Sometimes things pop up and make you pump the brakes on a project. For Davin, it’s literal brakes that are giving him pause. A lot of pieces on the 1937 Ford race car are unconventional compared to a street car, but that hasn’t tripped him up to this point. Now the shoe is on the other … backing plate?

The brakes of a car designed for only taking left turns are designed and implemented radically differently than anything you’d find on a mass-produced car. Typically, for a race car like this, brakes are set up in a such a way that applying them will cause the car to pull left and thus can be used to help get around the track faster. One could use hydraulic valves and limiters to achieve this, or in the case of the ’37 here, the previous mechanic removed friction material from the shoes to proportion the braking force.

Davin knows he will want to tune the brakes, but for now the primary focus is to make them functional. That is why the first task was disassembly and cleaning. Of course, be sure to snap a photo of the assembly before taking things apart. Even if you don’t need it during assembly, it could be handy in the future. Digital photography is basically free these days, so snap all the photos you can.

Assembly was when the problem appeared. With everything back together, there were some small fitment issues that just bugged at Davin. The 12 x 2-inch brake shoes are odd-sized and none of the options he could get his hands on fit to his liking. So, he sent the original shoes out to be re-lined. Fresh friction material made those old pieces as good as new and they fit perfectly. The assembled backing plates were then put on the shelf with the finished drums and hubs.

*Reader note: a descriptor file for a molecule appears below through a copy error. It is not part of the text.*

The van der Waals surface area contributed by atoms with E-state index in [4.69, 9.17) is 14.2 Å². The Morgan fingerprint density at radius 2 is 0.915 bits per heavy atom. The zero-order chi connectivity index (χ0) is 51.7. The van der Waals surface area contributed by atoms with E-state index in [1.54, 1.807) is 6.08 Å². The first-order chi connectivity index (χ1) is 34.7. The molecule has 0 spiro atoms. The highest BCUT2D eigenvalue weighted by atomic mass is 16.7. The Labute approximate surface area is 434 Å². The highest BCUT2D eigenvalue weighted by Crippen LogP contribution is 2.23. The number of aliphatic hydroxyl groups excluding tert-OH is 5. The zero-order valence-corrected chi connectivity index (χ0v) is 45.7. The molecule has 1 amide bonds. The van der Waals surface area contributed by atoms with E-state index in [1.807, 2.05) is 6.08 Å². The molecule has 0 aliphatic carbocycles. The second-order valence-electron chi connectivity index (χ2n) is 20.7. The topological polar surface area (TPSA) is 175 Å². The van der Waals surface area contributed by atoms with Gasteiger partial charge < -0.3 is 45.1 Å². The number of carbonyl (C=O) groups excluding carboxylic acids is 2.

The brakes might be coming together a bit more slowly than ideal, but that is not going halt progress on this race car—or any of the other projects Davin and the team have running in the Redline Garage. If you never want to miss an oil-soaked minute, be sure to subscribe to the Hagerty YouTube channel and watch for new episodes every week.

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